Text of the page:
A film about one man's attempt to swim from Northern Ireland to Scotland has surprised its star and its producer after fans demanded a fourth screening in Beau Sejour's theatre.
Filmed by James Harrison, Sea Donkey follows Adrian Sarchet on a personal journey which has thrilled thousands of people since it's release last autumn.
The film was filmed, edited and produced by James Harrison - a swimmer himself who has conquered the English Channel. He followed Adrian Sarchet as he trained for, and swam the 19 miles across the North Channel. That has been described as "probably the most brutal open water swimming challenge in the world".
Supported by the Guernsey Arts Commission the pair aimed to portray "the beautiful, funny and harrowing boundary between ambition and folly in extreme sport".
Pictured: Adrian Sarchet training at the Bathing Pools, La Vallette, Guernsey
The film was initially screened as a one off at Beau Sejour on 9 November 2017, before being screened two further times due to public demand. Film maker Mr Harrison said he will never forget that first night though: "The first one was something I won't forget in a hurry!
"It was the first time I'd ever watched a documentary in a cinema, and this was probably the same for most other people there. I really had no idea how it would be received in a cinematic environment, to such a large audience, with different expectations.
"It's a very strange experience watching my own work on a huge screen with 400 other people, because I'm watching a completely different film to them. Luckily the reaction was more than I ever hoped it would be, and I've never experienced a cinema atmosphere quite like it".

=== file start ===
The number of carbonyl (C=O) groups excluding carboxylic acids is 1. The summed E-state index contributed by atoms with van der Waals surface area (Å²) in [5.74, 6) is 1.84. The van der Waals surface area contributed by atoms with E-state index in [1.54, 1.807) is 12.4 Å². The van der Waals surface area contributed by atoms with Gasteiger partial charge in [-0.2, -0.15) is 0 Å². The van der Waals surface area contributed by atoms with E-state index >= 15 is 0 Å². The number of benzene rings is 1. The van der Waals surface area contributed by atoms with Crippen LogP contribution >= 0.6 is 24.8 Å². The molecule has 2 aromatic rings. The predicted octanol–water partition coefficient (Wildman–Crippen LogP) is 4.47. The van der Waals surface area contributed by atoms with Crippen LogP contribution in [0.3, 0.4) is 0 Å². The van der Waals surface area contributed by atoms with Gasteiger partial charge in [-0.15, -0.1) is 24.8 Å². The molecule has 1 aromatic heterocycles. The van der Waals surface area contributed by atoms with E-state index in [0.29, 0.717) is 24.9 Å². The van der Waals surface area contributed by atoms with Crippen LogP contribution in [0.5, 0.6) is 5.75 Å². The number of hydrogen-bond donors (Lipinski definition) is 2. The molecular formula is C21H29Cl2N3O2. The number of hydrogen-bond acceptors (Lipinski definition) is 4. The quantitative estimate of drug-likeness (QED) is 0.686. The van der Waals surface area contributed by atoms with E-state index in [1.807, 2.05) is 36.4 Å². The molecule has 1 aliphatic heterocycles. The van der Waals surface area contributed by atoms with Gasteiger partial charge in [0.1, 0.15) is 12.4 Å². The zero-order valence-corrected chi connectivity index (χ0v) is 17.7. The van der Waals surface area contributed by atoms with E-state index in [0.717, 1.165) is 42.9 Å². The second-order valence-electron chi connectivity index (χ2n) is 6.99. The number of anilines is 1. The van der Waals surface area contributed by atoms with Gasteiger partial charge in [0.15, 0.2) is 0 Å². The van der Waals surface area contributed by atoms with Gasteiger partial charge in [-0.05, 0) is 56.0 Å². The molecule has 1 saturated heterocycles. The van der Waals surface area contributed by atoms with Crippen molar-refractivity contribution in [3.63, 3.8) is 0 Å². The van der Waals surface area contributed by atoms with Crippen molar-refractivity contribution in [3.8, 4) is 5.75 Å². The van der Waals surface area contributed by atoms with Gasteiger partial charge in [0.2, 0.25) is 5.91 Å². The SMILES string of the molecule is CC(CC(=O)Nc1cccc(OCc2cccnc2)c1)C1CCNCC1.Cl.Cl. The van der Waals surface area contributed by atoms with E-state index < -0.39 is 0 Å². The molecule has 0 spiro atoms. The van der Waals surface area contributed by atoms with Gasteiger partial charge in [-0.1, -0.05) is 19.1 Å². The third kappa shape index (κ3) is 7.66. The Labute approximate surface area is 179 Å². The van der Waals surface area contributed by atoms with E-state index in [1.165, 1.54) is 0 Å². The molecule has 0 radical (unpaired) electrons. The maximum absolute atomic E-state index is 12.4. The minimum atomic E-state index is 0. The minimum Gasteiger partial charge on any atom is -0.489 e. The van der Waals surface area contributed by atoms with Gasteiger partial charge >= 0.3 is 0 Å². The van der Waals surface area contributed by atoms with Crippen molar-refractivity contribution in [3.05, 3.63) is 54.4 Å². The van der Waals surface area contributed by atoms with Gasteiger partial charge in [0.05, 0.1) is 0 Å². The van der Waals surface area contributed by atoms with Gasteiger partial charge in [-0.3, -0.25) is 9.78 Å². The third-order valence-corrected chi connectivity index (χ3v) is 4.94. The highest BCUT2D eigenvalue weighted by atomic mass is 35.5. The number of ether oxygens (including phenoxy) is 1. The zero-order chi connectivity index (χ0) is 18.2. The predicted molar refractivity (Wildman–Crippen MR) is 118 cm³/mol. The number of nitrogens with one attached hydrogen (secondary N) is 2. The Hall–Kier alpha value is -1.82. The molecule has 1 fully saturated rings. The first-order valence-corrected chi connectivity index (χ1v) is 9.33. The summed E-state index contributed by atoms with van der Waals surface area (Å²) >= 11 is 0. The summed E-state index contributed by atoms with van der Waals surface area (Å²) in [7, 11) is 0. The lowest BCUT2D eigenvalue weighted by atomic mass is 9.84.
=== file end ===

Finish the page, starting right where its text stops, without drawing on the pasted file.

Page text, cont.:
Pictured: Adrian Sarchet; "Sea Donkey"
The three screenings so far have all sold out and Mr Harrison says some people keep coming back for more: "A few people have been to all three screenings, which is a huge compliment. I was also pleased that the film passed the "six laugh test" ".
A fourth is now being staged at Beau Sejour on Monday 26 February as many people have been clamouring for more: "Quite a few people got in touch via Facebook to request another screening, and as the first three sold out, we thought we should do it" said Mr Harrison.
He also says he is "incredibly surprised" so many people have loved his film, which was a real labour of love: "Working on something for this long (the project lasted over a 3 year period, taking just over 2000 hours to make), it becomes very difficult to watch the film with fresh eyes. Getting positive feedback from a wide range of people, is great".
As Mr Sarchet aims to become one of the few people in the world to swim each of the Oceans Seven, Mr Harrison says the film, Sea Donkey, has been motivating other people with their own challenges: "I've also heard of people getting back into the pool after 20 years, signing up for ultra marathons, planning Herm swims, and generally feeling motivated to do something... anything!"
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